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Fifty Shades of Domestic Abuse

The main characters’ relationship in the best-selling novel Fifty Shades of Grey, for example, helps perpetuate the problem of intimate partner violence against women

A Picture of World of Sex

‘Fifty Shades of Grey romanticizes sexual violence and emotional abuse of women.’

Doesn’t do much for the ability to recognize a nuanced plot, convincing dialogue or competent prose style either.


New Rochelle, NY, August 5, 2013—Violent and abusive behavior against women, which can be both physically and emotionally harmful, gain societal acceptance when they are glamorized and normalized in popular culture such as books and movies. The main characters’ relationship in the best-selling novel Fifty Shades of Grey, for example, helps perpetuate the problem of intimate partner violence against women, according to an article in Journal of Women’s Health, a peer-reviewed publication from Mary Ann Liebert, Inc., publishers.

In “‘Double Crap!’ Abuse and Harmed Identity in Fifty Shades of Grey,” Amy Bonomi, PhD, MPH, Lauren Altenburger, BS, and Nicole Walton, MSW from The Ohio State University, Columbus, conducted a systematic analysis of the novel to elucidate patterns consistent withA Picture of World of Sex Centers for Disease Control and Prevention (CDC) definitions of interpersonal violence and associated reactions known to occur in abused women.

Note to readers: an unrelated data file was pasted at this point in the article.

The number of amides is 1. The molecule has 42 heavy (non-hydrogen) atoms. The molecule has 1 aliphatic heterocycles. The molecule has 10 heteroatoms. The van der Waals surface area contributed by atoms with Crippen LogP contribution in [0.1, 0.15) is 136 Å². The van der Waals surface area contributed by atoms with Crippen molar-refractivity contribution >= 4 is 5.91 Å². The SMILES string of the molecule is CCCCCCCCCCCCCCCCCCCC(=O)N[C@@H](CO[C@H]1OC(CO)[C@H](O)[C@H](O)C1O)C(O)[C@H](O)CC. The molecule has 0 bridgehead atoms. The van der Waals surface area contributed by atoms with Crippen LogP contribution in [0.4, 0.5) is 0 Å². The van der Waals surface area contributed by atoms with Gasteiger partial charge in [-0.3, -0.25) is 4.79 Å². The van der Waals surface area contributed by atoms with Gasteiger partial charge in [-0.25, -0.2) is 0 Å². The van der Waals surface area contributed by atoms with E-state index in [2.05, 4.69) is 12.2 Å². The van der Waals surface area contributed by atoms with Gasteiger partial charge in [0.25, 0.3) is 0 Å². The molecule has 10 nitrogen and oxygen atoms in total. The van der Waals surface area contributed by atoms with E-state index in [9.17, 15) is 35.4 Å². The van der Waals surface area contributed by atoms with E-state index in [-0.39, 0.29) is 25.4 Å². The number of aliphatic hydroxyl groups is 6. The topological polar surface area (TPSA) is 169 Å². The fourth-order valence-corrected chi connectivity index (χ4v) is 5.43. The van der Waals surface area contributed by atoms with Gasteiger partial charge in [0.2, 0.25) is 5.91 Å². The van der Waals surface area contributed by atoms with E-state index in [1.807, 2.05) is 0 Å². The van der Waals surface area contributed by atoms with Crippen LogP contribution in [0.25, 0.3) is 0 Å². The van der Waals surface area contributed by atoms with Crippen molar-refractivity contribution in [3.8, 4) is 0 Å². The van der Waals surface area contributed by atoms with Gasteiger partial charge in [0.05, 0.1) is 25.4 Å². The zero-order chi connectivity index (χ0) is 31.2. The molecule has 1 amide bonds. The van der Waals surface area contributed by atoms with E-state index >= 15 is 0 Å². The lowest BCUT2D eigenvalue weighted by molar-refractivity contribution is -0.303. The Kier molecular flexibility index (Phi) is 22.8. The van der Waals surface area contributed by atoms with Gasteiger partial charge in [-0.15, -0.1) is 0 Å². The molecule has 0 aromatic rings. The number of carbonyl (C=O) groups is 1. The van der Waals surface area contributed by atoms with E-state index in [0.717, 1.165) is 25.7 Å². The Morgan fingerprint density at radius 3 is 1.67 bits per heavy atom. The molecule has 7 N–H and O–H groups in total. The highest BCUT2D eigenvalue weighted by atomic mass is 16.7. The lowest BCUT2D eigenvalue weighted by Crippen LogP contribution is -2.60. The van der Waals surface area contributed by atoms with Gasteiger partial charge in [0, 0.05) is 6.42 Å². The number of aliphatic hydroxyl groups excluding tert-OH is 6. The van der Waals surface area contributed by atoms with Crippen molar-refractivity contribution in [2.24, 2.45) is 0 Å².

They conclude that the female partner, Anastasia, suffers harm as a result of her relationship with Christian. Specifically, the couple’s interactions are emotionally abusive, characterized by stalking, intimidation, and isolation. Sexual violence is pervasive in the novel, including the use of alcohol to impair Anastasia’s consent and the use of intimidation. Anastasia suffers stress, altered identity, and disempowerment/entrapment.

At least 25% of women are victims of violence by intimate partners.

“We must be attuned to the way women are treated in books and movies, as such popular culture can perpetuate dangerous violence standards toward women,” says Susan G. Kornstein, MD, Editor-in-Chief of Journal of Women’s Health, Executive Director of the Virginia Commonwealth University Institute for Women’s Health, Richmond, VA, and President of the Academy of Women’s Health.

Source: Mary Ann Liebert, Inc./Genetic Engineering News
Photo: Carl Byron Batson

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